A Brief History of Bath, Maine
Bath, Maine, was first known as Long Reach owing to the 3-mile straight stretch of river that provided good anchorage and landing. The area was inhabited by the Red Paint People and the People of the Dawn (Abnaki of the Algonquian group) and visited by Vikings (ca.1011), fishermen, and European explorers, including Samuel de Champlain (1605). The first European settlers began arriving in 1640, but were driven out repeatedly by Indian conflicts until 1724. In 1738 Long Reach was included in the incorporation of Georgetown. The settlement on the west side of “the reach” became “Second Parish of Georgetown” in 1753, and then was incorporated as the town of Bath in 1781.
The name “Bath” was selected because of a possible connection to Bath, England, a small but famous, fashionable town undergoing a building boom of fabulous architecture, and perhaps also due to family connections of some of the leading citizens with that Old World city. Bath, Maine, received its city charter in 1847. Bath was in York County until 1760, then in Lincoln County until 1854, when Sagadahoc County was formed. Bath is now the seat of Sagadahoc County.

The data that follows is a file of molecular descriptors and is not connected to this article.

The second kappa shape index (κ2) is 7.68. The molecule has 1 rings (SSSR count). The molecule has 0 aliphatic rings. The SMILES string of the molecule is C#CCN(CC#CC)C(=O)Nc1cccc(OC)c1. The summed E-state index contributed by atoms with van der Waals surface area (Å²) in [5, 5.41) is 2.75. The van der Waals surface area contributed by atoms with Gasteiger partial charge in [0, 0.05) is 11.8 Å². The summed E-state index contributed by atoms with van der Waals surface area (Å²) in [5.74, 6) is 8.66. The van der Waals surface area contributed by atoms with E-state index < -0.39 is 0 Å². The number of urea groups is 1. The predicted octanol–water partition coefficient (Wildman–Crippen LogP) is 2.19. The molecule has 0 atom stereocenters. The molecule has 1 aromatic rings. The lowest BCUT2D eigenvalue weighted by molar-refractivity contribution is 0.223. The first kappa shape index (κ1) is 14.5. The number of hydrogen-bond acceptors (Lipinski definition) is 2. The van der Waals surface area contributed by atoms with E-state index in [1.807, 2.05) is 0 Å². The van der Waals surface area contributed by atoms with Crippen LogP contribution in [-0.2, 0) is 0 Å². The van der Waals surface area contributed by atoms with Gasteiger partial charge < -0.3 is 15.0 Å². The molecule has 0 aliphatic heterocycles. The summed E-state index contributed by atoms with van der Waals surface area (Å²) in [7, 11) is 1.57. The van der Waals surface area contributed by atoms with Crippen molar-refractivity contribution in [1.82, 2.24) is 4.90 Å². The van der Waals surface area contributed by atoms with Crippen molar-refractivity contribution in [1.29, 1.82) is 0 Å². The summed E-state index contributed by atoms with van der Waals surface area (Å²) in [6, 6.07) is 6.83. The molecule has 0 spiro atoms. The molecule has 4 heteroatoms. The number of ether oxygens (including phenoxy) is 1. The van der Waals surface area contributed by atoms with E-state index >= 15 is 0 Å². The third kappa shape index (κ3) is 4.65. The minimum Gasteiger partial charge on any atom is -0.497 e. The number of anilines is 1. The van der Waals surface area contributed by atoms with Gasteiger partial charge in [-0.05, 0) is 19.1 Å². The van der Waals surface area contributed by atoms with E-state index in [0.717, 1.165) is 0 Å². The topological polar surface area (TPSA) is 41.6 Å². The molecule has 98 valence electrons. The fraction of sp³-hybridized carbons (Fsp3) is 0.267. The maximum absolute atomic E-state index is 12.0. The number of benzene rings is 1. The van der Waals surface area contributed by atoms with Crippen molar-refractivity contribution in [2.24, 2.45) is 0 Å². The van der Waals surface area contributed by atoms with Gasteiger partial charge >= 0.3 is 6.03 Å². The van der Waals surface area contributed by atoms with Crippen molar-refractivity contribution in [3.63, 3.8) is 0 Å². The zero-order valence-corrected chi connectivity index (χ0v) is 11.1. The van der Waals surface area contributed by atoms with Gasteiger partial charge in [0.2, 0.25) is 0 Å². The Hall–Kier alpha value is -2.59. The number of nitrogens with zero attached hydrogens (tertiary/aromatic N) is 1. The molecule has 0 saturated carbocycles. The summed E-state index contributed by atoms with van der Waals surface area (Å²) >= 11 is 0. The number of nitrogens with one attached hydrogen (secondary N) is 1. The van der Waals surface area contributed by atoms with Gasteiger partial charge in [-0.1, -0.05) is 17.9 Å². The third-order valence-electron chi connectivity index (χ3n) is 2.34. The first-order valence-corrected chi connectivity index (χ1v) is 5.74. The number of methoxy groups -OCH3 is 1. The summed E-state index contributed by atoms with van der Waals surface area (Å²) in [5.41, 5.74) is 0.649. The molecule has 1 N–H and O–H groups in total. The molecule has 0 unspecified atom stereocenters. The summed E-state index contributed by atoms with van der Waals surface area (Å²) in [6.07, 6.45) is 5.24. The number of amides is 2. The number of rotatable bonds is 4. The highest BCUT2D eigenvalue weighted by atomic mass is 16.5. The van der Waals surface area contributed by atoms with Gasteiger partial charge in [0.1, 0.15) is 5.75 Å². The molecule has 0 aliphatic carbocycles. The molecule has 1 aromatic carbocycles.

Shipbuilding and its related businesses and industries have been mainstays in Bath since the mid-eighteenth century. This heritage continues today at Bath Iron Works, one of the nation’s leading shipbuilders for the U.S. Navy.
The National Trust for Historic Preservation presented Bath with its President’s Award in 1977 in recognition of the city’s restoration efforts. The historic district provides many examples of fine nineteenth century architecture and Front Street, with its brick walks and iron lamps, adds a touch of nostalgia to a small-city shopping and dining experience.
The wide, swift flowing Kennebec River provides a beautiful backdrop to Waterfront Park along Commercial Street. A landing is provided for sea-going visitors and is close to shops and restaurants on Front Street.